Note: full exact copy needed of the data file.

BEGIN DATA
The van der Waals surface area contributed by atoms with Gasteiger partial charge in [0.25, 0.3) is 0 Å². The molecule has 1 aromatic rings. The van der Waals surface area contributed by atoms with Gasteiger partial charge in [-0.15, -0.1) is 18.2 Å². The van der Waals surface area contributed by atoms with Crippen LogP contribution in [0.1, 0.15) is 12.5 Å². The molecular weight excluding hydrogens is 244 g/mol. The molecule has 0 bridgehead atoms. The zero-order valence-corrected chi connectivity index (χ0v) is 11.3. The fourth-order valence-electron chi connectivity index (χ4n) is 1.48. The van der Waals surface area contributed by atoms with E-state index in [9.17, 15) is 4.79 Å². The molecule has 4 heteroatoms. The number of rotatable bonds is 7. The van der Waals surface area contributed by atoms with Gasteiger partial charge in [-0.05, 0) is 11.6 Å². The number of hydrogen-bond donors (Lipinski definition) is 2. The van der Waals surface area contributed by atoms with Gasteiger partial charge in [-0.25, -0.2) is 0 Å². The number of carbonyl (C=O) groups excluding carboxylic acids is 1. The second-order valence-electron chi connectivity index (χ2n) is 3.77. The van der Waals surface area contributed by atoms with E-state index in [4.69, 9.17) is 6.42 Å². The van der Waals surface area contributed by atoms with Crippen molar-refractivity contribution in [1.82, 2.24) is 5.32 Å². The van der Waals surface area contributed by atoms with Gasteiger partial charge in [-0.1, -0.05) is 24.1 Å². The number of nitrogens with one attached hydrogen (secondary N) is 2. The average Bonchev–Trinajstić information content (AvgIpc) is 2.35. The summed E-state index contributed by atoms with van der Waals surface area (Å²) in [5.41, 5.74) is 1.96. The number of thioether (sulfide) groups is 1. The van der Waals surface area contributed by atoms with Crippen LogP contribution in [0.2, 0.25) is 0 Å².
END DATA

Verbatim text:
The van der Waals surface area contributed by atoms with Gasteiger partial charge in [0.25, 0.3) is 0 Å². The molecule has 1 aromatic rings. The van der Waals surface area contributed by atoms with Gasteiger partial charge in [-0.15, -0.1) is 18.2 Å². The van der Waals surface area contributed by atoms with Crippen LogP contribution in [0.1, 0.15) is 12.5 Å². The molecular weight excluding hydrogens is 244 g/mol. The molecule has 0 bridgehead atoms. The zero-order valence-corrected chi connectivity index (χ0v) is 11.3. The fourth-order valence-electron chi connectivity index (χ4n) is 1.48. The van der Waals surface area contributed by atoms with E-state index in [9.17, 15) is 4.79 Å². The molecule has 4 heteroatoms. The number of rotatable bonds is 7. The van der Waals surface area contributed by atoms with Gasteiger partial charge in [-0.05, 0) is 11.6 Å². The number of hydrogen-bond donors (Lipinski definition) is 2. The van der Waals surface area contributed by atoms with Gasteiger partial charge in [-0.25, -0.2) is 0 Å². The number of carbonyl (C=O) groups excluding carboxylic acids is 1. The second-order valence-electron chi connectivity index (χ2n) is 3.77. The van der Waals surface area contributed by atoms with E-state index in [4.69, 9.17) is 6.42 Å². The van der Waals surface area contributed by atoms with Crippen molar-refractivity contribution in [1.82, 2.24) is 5.32 Å². The van der Waals surface area contributed by atoms with Gasteiger partial charge in [-0.1, -0.05) is 24.1 Å². The number of nitrogens with one attached hydrogen (secondary N) is 2. The average Bonchev–Trinajstić information content (AvgIpc) is 2.35. The summed E-state index contributed by atoms with van der Waals surface area (Å²) in [5.41, 5.74) is 1.96. The number of thioether (sulfide) groups is 1. The van der Waals surface area contributed by atoms with Crippen LogP contribution in [0.2, 0.25) is 0 Å².